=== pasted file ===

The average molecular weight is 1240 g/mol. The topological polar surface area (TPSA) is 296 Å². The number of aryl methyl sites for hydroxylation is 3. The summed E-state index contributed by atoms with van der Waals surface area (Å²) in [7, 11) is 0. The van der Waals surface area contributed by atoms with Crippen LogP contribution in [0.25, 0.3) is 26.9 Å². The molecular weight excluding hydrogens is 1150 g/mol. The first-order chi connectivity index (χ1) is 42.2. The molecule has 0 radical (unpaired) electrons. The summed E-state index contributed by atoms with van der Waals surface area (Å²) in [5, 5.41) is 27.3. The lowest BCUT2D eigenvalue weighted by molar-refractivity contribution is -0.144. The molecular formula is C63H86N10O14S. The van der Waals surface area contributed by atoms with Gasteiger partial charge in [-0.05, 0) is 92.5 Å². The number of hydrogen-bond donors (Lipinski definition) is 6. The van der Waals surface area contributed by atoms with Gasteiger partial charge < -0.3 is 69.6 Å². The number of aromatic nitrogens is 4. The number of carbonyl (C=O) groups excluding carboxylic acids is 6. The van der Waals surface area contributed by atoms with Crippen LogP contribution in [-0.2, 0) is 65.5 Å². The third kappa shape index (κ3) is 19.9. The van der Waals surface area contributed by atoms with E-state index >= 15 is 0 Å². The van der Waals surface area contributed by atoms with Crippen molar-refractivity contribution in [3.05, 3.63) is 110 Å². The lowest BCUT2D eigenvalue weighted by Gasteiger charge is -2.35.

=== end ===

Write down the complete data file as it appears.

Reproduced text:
The average molecular weight is 1240 g/mol. The topological polar surface area (TPSA) is 296 Å². The number of aryl methyl sites for hydroxylation is 3. The summed E-state index contributed by atoms with van der Waals surface area (Å²) in [7, 11) is 0. The van der Waals surface area contributed by atoms with Crippen LogP contribution in [0.25, 0.3) is 26.9 Å². The molecular weight excluding hydrogens is 1150 g/mol. The first-order chi connectivity index (χ1) is 42.2. The molecule has 0 radical (unpaired) electrons. The summed E-state index contributed by atoms with van der Waals surface area (Å²) in [5, 5.41) is 27.3. The lowest BCUT2D eigenvalue weighted by molar-refractivity contribution is -0.144. The molecular formula is C63H86N10O14S. The van der Waals surface area contributed by atoms with Gasteiger partial charge in [-0.05, 0) is 92.5 Å². The number of hydrogen-bond donors (Lipinski definition) is 6. The van der Waals surface area contributed by atoms with Gasteiger partial charge < -0.3 is 69.6 Å². The number of aromatic nitrogens is 4. The number of carbonyl (C=O) groups excluding carboxylic acids is 6. The van der Waals surface area contributed by atoms with Crippen LogP contribution in [-0.2, 0) is 65.5 Å². The third kappa shape index (κ3) is 19.9. The van der Waals surface area contributed by atoms with E-state index >= 15 is 0 Å². The van der Waals surface area contributed by atoms with Crippen molar-refractivity contribution in [3.05, 3.63) is 110 Å². The lowest BCUT2D eigenvalue weighted by Gasteiger charge is -2.35.